if (world instanceof WorldServer) {
                    ((WorldServer)world).a(EnumParticle.SMOKE_LARGE, up.getX() + 0.5, up.getY() + 0.25, up.getZ() + 0.5, 8, 0.5, 0.25, 0.5, 0.0, new int[0]);
    Taken straight from the decompiled client code. So no, there is no event for it sadly.

    You could check in the BlockFromToEvent, if it flows over a Magma block and throw a custom event. Would be a working work-around at least.

    EDIT: @AlvinB Really? 3 minutes? Damn ninjas... xD
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    Wow, yeah I had just finished testing all the block events, and you guys are right, since none of them fired. I guess I'll either wait, or find a way to work around it. Thanks guys!
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    I Al Istannen

    No problem. Thanks @AlvinB :) Just wanted to tahg you too :p

    For your problem:
    The best bet is probably BlockFromToEvent. You will just need to check if it flows over a magma block.

    If you really want, you can make your own event, WaterVaporatedEvent ot whatever and let Bukkit throw that for you, so you can listen to that.
    If you want, I could create a small class that does this for you?

    Or you do it yourself, which is a ton of fun too!
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  9. @I Al Istannen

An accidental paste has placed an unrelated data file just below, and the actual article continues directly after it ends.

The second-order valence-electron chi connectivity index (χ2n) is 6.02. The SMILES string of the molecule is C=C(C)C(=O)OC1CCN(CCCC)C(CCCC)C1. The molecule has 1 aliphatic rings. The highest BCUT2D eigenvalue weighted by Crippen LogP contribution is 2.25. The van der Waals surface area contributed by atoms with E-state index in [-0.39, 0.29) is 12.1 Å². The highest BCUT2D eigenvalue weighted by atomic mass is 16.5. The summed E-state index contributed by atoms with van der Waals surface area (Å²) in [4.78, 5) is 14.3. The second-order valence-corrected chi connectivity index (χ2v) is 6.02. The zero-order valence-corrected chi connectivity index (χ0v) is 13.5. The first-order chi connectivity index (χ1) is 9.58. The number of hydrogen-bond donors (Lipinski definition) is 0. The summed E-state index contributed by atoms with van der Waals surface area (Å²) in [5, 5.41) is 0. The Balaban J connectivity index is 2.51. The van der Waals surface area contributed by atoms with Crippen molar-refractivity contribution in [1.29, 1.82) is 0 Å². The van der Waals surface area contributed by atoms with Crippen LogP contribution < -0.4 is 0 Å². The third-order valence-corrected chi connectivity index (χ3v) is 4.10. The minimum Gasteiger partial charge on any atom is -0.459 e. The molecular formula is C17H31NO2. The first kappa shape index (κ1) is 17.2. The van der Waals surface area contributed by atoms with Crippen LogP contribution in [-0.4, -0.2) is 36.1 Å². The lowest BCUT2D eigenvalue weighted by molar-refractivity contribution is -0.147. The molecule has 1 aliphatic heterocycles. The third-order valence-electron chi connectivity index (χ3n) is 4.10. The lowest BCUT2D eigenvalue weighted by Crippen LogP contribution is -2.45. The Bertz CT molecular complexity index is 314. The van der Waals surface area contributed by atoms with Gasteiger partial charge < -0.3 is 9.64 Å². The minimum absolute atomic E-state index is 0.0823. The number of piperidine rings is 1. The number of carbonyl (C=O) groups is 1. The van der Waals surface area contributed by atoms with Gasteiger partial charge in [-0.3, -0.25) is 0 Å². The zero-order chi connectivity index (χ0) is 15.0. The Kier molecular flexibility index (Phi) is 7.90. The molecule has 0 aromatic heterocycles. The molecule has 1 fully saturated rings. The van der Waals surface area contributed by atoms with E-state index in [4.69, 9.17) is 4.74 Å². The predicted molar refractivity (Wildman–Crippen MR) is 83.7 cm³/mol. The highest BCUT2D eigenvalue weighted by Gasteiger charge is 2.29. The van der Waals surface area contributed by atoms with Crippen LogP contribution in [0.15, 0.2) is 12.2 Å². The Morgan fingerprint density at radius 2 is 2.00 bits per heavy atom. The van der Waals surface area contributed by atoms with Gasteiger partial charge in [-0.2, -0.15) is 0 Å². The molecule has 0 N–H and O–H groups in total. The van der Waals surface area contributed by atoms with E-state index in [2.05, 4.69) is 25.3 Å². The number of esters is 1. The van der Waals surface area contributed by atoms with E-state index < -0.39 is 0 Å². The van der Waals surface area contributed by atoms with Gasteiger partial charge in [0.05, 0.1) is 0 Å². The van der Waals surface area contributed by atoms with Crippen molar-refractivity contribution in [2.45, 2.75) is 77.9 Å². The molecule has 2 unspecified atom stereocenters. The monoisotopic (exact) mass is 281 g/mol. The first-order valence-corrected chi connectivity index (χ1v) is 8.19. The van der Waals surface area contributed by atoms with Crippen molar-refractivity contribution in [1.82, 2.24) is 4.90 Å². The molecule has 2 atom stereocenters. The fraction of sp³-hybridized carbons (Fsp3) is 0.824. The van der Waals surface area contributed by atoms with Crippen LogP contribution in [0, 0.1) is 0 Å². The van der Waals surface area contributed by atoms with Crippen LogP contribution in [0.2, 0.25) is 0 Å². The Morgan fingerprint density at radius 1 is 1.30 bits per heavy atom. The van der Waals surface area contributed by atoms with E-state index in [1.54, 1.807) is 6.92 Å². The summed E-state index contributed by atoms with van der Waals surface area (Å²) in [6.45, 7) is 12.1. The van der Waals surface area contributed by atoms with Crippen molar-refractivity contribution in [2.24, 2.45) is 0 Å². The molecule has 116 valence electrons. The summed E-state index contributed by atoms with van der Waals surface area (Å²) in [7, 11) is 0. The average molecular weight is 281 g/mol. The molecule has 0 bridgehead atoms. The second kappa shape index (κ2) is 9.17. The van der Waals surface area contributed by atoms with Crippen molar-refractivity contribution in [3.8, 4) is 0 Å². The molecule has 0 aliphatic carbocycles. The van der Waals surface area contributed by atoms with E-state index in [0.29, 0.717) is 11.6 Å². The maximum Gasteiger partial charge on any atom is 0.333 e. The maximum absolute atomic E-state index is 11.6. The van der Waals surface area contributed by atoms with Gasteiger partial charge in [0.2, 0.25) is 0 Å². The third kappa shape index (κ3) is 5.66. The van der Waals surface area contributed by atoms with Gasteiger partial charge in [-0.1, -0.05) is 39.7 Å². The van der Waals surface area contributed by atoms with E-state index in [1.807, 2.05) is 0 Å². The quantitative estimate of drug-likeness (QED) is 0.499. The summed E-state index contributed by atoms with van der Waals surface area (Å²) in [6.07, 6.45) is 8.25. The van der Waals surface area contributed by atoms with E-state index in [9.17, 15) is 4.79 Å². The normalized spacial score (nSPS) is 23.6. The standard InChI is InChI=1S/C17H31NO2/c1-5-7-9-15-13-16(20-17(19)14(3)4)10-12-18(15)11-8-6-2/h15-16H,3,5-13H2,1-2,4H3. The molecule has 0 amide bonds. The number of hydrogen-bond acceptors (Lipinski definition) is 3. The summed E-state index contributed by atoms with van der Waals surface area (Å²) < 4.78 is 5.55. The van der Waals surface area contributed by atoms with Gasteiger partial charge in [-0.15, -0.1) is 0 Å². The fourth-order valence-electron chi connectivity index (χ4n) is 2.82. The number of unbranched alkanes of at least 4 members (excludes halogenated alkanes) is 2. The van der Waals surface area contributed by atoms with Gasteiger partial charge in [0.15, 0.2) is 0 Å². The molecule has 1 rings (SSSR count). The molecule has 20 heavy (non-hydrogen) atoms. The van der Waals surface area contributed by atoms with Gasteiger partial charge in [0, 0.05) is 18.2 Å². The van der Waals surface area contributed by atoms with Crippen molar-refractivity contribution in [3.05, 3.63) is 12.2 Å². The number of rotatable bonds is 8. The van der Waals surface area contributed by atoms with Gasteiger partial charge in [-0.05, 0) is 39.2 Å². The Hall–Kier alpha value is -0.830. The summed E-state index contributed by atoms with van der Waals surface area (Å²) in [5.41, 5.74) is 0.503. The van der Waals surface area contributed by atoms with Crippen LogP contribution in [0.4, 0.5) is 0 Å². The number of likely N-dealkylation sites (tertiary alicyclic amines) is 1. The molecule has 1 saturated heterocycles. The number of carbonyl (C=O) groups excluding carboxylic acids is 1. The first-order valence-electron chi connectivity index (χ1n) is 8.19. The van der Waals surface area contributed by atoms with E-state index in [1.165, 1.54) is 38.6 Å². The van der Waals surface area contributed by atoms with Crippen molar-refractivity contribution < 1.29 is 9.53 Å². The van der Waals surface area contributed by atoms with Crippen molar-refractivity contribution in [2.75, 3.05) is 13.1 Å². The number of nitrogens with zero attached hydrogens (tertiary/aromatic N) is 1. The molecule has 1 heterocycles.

I have to ask, how are you going to inject it into the class so it gets called when the water evaporates?
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    I was going to try compiling a new making sure to use the correct packages(v1_10_R1 and the like) and then opening the server.jar and replacing the .class file. If it's got an obfuscated name, then I'm out of luck unless I could find out what the name is.
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    I Al Istannen

    I interpreted the behaviour of them wrongly. I thought they instantly vaporized it... I am sorry.
    I can't think of an easy workaround. Class transforming is extremly nasty. But you can maybe inject your own class? I will have a look. Will add a dependency on the imports though, and you can't avoid that. So you need one class file for every version you want to support.

    You can't do it with Bukkit events. But with modifying the class, it is easy. You will need to add a few lines.
    To create a custom event:
    1. /**
    2.   * An event fired if a Magma block vaporizes water.
    3.   */
    4. public static class WaterVaporizeEvent extends BlockEvent implements Cancellable {
    6. private static final HandlerList handlerList = new HandlerList();